Keeping Your Children Safe on the Internet

Please take the time to look at these clips which give a very important message about E Safety;

'Where's Klaus?' and
'Beware of the Cyber Playground'

Keeping under fives safe online (ChildNet)

Ofcom research in 2016 showed that almost 40% of 3-4 year olds and two thirds of 5-7 year olds go online. We know that children need support in these environments, to get the best out of using the internet, and there are real advantages in making sure that children are supported in their internet use right from the start. ChildNet has prepared a guide for the parents of under-7s to help them think about the issues involved.

Read more

Keeping Children Safe Online (for parents) (NSPCC)

The NSPCC have drawn together lots of advice for parents, including Being Share Aware, MineCraft Safety Advice, and how to stay safe using apps. The information can be found here:

Read more

Parents' Online Safety Helpline (NSPCC)

Parents can contact the free NSPCC Online Safety Helpline with questions about parental controls or concerns about a social network their children are using on 0808 8005002

Online Safety Guidance for Parents

Click here to download our PDF guide.

Online Safety - Share Aware Overview

Share Aware Overview image

To kids, online life is real life. And, just like in real life, kids need help to stay safe online.

Share Aware is an NSPCC and O2 campaign to help parents have regular and informed conversations with their child about online safety. We're aiming to get every family in the UK chatting about their kids' online world, just like they would about their day at school.

We tell children that’s it’s good to share, but online it’s different and sometimes it can be dangerous. Through our straight-forward, step-by-step advice and Icebreaker email series, we’ll show parents how to untangle the web and teach children how to make the right decisions online, even when parents aren’t there.

  • Our new TV ad – Safety advice from a 10 year old.
  • Icebreakers email series – We’ve teamed up with O2 to create a bespoke email series full of tips and information on different issues eg cyberbullying and inappropriate content, with activities parents can complete with their child.
  • Mumsnet partnership – Join our Twitter Q&A at 12.30pm on 16th May using #ShareAware, alongside a Mumsnet Facebook live.
  • Family agreements – We have created a downloadable family agreements document for families to complete and fill in together.
  • Share Aware homepage - Read our step-by-step guide to being Share Aware and our TEAM (Talk, Explore, Manage, Agree) framework on how to stay safe online in four simple steps.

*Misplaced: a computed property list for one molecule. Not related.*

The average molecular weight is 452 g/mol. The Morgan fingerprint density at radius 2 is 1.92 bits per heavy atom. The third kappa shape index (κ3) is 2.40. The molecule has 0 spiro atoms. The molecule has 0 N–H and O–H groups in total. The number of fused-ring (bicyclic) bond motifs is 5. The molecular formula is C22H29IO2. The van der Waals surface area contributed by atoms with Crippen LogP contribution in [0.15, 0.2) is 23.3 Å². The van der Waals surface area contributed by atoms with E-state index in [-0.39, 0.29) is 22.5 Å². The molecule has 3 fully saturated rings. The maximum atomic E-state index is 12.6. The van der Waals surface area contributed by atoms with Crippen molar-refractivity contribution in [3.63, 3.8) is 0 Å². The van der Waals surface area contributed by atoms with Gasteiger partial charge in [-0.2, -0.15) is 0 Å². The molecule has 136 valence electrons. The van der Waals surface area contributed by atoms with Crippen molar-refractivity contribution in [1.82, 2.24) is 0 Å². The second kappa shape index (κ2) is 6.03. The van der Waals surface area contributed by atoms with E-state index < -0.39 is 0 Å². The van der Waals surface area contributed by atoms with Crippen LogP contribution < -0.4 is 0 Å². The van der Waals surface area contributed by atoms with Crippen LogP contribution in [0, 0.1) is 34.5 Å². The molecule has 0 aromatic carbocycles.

• Net Aware - Our guide to the most popular social networks sites, apps and games that children use. New sites site such as Pokemon Go have been added this year, along with a breaking news page and top tips from O2 Gurus on blocking, private account settings or in-app purchases. The new Net Aware can be downloaded on both iOS and Android.
  • Teaching resource – Download Share Aware teaching resources for use in the classroom.
  • Specialised advice - Advisors at our O2 & NSPCC Online Safety Helpline – 0808 800 5002 – are here to help with any questions, or anyone can make an appointment with a Guru in store.

Parents were invited to a workshop in school about e-safety and keeping children safe when using the internet and social media. This workshop was organised through the Wigan Safeguarding children’s board and covered issues such as underage use of Facebook, and the potential consequences, appropriate use of gaming, and the use of snap chat and instagram.

It is important we equip our children and young people to be able to keep themselves safe, but at the same time we understand that we need to give parents some level of knowledge. Therefore we have attached a number of information leaflets for parents passed onto us through the Wigan Safeguarding children’s board. We are sure that you will find them informative and useful.

Advice for Parents and Carers on cyber bullying

Advice for Parents cyber bullying [pdf] 0.2mb
Parenting in a digital world - Purple Mash[pdf] 1.7mb Top tips for PlayStation [pdf] 0.3mb Top tips for iPhone [pdf] 0.2mb Top tips for Nintendo [pdf] 0.2mb Top tips for Xbox 360 [pdf] 0.2mb Facebook Privacy Settings [pdf] 0.9mb Parents guide to Instagram [pdf] 0.3mb Parents guide to Snap Chat [pdf] 0.5mb YouTube Safety Mode [pdf] 0.4mb